"Well," said Ida, "who is it that says, 'Be not conformed to the world'?"

"Yes—I know," said Eva; "there's the Bible—there are all the lessons and prayers and hymns of the Church all going one way, and our lives all going the other—all our lives—everybody's life—even nice people's lives—all go the other way; except now and then one. There's our new rector, now, he is beginning to try to bring us up to live as the Church directs; but mamma and Aunt Maria, and all of them, cry out that he is High Church, and going to Popery, and all that; they say that if one is to live as he says, and go out to prayers morning and evening, and to Holy Communion every Sunday, it will just upset our whole plan of life, that one might as well go into a convent—and so it will. One can't be in parties all night, and go to prayers every morning; one can't go through that awful Holy Communion every Sunday, and live as we generally do through the week. All our rector is trying to do, is simply to make a reality of our profession; he wants us to carry out in good faith what is laid down in the Prayer-book; but you see we can't do it without giving up the world as we have it arranged now. For my part, I'm going to the daily services in Lent, if I don't any other time, and though it does make me feel dreadfully wicked and uncomfortable."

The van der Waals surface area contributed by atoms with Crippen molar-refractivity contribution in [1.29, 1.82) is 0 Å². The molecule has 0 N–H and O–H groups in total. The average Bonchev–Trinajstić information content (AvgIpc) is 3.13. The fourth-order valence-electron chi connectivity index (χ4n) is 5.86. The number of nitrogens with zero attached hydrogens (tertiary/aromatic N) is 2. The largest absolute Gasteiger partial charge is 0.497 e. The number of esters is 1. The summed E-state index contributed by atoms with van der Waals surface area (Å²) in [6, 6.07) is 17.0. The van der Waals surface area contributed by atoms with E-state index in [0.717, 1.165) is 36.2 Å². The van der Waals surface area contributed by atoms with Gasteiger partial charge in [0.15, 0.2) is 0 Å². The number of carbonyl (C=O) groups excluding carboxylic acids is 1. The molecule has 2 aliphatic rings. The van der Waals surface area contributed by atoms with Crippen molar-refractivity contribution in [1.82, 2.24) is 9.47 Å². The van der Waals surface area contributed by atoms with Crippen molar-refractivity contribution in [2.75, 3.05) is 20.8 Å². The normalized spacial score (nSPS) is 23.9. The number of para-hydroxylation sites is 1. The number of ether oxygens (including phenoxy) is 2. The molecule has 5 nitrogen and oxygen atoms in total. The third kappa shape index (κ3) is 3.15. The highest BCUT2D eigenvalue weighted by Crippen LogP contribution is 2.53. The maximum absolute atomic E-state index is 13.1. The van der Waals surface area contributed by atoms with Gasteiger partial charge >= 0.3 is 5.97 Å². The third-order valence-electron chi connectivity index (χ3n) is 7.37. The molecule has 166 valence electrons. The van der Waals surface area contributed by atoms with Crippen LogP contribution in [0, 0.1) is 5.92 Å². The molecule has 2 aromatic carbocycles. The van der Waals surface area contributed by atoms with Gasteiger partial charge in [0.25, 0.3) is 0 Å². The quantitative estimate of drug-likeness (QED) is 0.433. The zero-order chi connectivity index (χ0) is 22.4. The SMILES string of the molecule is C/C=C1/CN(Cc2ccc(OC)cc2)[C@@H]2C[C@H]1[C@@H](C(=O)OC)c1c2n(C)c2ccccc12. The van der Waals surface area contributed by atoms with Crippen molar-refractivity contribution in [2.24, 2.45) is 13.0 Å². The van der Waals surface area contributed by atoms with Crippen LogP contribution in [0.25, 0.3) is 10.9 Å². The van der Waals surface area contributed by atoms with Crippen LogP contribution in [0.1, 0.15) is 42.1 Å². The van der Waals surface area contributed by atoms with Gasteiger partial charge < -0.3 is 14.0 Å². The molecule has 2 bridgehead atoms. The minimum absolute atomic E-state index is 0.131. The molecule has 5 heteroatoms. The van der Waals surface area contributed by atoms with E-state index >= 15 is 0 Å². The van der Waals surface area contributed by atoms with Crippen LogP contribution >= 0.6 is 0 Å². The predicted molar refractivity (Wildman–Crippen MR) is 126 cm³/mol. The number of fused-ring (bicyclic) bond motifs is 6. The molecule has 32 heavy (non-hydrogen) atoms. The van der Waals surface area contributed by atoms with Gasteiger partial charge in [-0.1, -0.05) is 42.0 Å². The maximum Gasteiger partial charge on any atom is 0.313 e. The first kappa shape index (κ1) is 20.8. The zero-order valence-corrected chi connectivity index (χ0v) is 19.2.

"Oh, you poor child!" said Ida; "why haven't you strength to do as you please?"

"Why haven't I the arm of a blacksmith? why can't I walk ten miles? There are differences of power in mind as well as body," said Eva.

The conversation was interrupted at this moment by Mr. Van Arsdel, who entered quietly, with his spectacles and newspapers.

"The children are having lively times in there," he said, "and I thought I'd just come here and sit where it's quiet, and read my papers."

"Papa says that every evening," said Eva.

"Well, the fact is, Mr. Henderson," said he, with a confiding sort of simplicity, "Ida and I feel at home in here, because it's just the little old place wife and I had when we began. You see, these are all my old things that we first went to housekeeping with, and I like them. I didn't want to have them sent off to auction, if they are old and clumsy."